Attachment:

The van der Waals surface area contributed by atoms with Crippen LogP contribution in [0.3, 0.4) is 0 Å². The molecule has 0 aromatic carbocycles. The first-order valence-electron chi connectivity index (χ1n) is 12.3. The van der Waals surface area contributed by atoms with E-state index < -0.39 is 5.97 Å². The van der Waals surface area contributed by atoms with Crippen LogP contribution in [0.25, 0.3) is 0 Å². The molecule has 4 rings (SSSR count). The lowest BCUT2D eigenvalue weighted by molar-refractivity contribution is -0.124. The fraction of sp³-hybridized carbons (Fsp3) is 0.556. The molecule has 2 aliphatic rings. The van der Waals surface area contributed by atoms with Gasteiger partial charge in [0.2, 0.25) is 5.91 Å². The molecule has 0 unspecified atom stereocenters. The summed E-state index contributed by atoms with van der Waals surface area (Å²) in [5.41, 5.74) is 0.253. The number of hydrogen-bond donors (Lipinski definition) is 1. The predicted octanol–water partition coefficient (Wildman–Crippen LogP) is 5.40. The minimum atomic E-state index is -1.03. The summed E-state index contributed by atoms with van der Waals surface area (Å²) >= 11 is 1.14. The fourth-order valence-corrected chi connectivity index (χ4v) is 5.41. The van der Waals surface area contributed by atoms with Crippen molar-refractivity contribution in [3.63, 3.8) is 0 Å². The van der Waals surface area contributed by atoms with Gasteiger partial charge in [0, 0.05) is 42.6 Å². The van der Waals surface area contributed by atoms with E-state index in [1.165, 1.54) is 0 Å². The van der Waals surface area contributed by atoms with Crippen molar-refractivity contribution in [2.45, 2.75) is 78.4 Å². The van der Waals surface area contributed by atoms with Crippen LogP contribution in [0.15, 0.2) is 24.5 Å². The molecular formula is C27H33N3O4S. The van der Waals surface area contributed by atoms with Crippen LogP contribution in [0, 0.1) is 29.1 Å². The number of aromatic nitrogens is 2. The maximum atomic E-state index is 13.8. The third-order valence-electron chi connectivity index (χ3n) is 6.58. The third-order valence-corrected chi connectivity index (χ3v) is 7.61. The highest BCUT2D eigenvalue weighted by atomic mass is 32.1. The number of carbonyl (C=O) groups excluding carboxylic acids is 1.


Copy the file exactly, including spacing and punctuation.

The van der Waals surface area contributed by atoms with Crippen LogP contribution in [0.3, 0.4) is 0 Å². The molecule has 0 aromatic carbocycles. The first-order valence-electron chi connectivity index (χ1n) is 12.3. The van der Waals surface area contributed by atoms with E-state index < -0.39 is 5.97 Å². The van der Waals surface area contributed by atoms with Crippen LogP contribution in [0.25, 0.3) is 0 Å². The molecule has 4 rings (SSSR count). The lowest BCUT2D eigenvalue weighted by molar-refractivity contribution is -0.124. The fraction of sp³-hybridized carbons (Fsp3) is 0.556. The molecule has 2 aliphatic rings. The van der Waals surface area contributed by atoms with Gasteiger partial charge in [0.2, 0.25) is 5.91 Å². The molecule has 0 unspecified atom stereocenters. The summed E-state index contributed by atoms with van der Waals surface area (Å²) in [5.41, 5.74) is 0.253. The number of hydrogen-bond donors (Lipinski definition) is 1. The predicted octanol–water partition coefficient (Wildman–Crippen LogP) is 5.40. The minimum atomic E-state index is -1.03. The summed E-state index contributed by atoms with van der Waals surface area (Å²) >= 11 is 1.14. The fourth-order valence-corrected chi connectivity index (χ4v) is 5.41. The van der Waals surface area contributed by atoms with Crippen molar-refractivity contribution in [3.63, 3.8) is 0 Å². The van der Waals surface area contributed by atoms with Gasteiger partial charge in [0, 0.05) is 42.6 Å². The van der Waals surface area contributed by atoms with E-state index in [1.165, 1.54) is 0 Å². The van der Waals surface area contributed by atoms with Crippen molar-refractivity contribution in [2.45, 2.75) is 78.4 Å². The van der Waals surface area contributed by atoms with Crippen LogP contribution in [0.15, 0.2) is 24.5 Å². The molecular formula is C27H33N3O4S. The van der Waals surface area contributed by atoms with Crippen LogP contribution in [0, 0.1) is 29.1 Å². The number of aromatic nitrogens is 2. The maximum atomic E-state index is 13.8. The third-order valence-electron chi connectivity index (χ3n) is 6.58. The third-order valence-corrected chi connectivity index (χ3v) is 7.61. The highest BCUT2D eigenvalue weighted by atomic mass is 32.1. The number of carbonyl (C=O) groups excluding carboxylic acids is 1.